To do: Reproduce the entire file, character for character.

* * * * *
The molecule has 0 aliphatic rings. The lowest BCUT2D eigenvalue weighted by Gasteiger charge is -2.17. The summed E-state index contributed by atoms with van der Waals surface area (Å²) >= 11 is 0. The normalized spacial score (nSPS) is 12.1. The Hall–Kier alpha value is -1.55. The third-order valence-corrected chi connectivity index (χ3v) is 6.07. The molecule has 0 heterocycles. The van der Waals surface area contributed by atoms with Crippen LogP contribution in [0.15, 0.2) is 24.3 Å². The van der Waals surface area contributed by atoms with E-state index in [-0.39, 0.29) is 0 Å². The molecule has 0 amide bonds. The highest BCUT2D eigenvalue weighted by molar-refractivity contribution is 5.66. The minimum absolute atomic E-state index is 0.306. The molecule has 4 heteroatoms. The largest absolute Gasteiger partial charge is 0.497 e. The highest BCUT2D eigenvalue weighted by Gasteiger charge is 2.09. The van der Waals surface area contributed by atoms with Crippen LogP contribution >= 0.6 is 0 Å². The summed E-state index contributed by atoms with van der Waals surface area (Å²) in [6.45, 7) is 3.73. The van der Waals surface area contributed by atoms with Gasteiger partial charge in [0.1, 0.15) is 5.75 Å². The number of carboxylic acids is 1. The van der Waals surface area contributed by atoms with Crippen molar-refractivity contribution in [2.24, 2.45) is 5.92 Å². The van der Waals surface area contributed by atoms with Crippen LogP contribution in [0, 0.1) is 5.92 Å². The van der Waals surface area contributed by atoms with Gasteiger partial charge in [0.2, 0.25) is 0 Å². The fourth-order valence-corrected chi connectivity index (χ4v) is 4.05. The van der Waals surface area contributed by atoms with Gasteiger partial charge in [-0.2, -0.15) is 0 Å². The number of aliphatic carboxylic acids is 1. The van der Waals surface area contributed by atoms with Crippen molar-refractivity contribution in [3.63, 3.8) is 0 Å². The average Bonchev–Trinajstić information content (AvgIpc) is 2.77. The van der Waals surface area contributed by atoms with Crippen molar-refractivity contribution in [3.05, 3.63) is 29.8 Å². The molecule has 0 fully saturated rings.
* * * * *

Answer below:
The molecule has 0 aliphatic rings. The lowest BCUT2D eigenvalue weighted by Gasteiger charge is -2.17. The summed E-state index contributed by atoms with van der Waals surface area (Å²) >= 11 is 0. The normalized spacial score (nSPS) is 12.1. The Hall–Kier alpha value is -1.55. The third-order valence-corrected chi connectivity index (χ3v) is 6.07. The molecule has 0 heterocycles. The van der Waals surface area contributed by atoms with Crippen LogP contribution in [0.15, 0.2) is 24.3 Å². The van der Waals surface area contributed by atoms with E-state index in [-0.39, 0.29) is 0 Å². The molecule has 0 amide bonds. The highest BCUT2D eigenvalue weighted by molar-refractivity contribution is 5.66. The minimum absolute atomic E-state index is 0.306. The molecule has 4 heteroatoms. The largest absolute Gasteiger partial charge is 0.497 e. The highest BCUT2D eigenvalue weighted by Gasteiger charge is 2.09. The van der Waals surface area contributed by atoms with Crippen LogP contribution >= 0.6 is 0 Å². The summed E-state index contributed by atoms with van der Waals surface area (Å²) in [6.45, 7) is 3.73. The van der Waals surface area contributed by atoms with Gasteiger partial charge in [0.1, 0.15) is 5.75 Å². The number of carboxylic acids is 1. The van der Waals surface area contributed by atoms with Crippen molar-refractivity contribution in [2.24, 2.45) is 5.92 Å². The van der Waals surface area contributed by atoms with Crippen LogP contribution in [0, 0.1) is 5.92 Å². The van der Waals surface area contributed by atoms with Gasteiger partial charge in [0.2, 0.25) is 0 Å². The fourth-order valence-corrected chi connectivity index (χ4v) is 4.05. The van der Waals surface area contributed by atoms with Gasteiger partial charge in [-0.2, -0.15) is 0 Å². The number of aliphatic carboxylic acids is 1. The van der Waals surface area contributed by atoms with Crippen molar-refractivity contribution in [3.63, 3.8) is 0 Å². The average Bonchev–Trinajstić information content (AvgIpc) is 2.77. The van der Waals surface area contributed by atoms with Crippen molar-refractivity contribution in [3.05, 3.63) is 29.8 Å². The molecule has 0 fully saturated rings.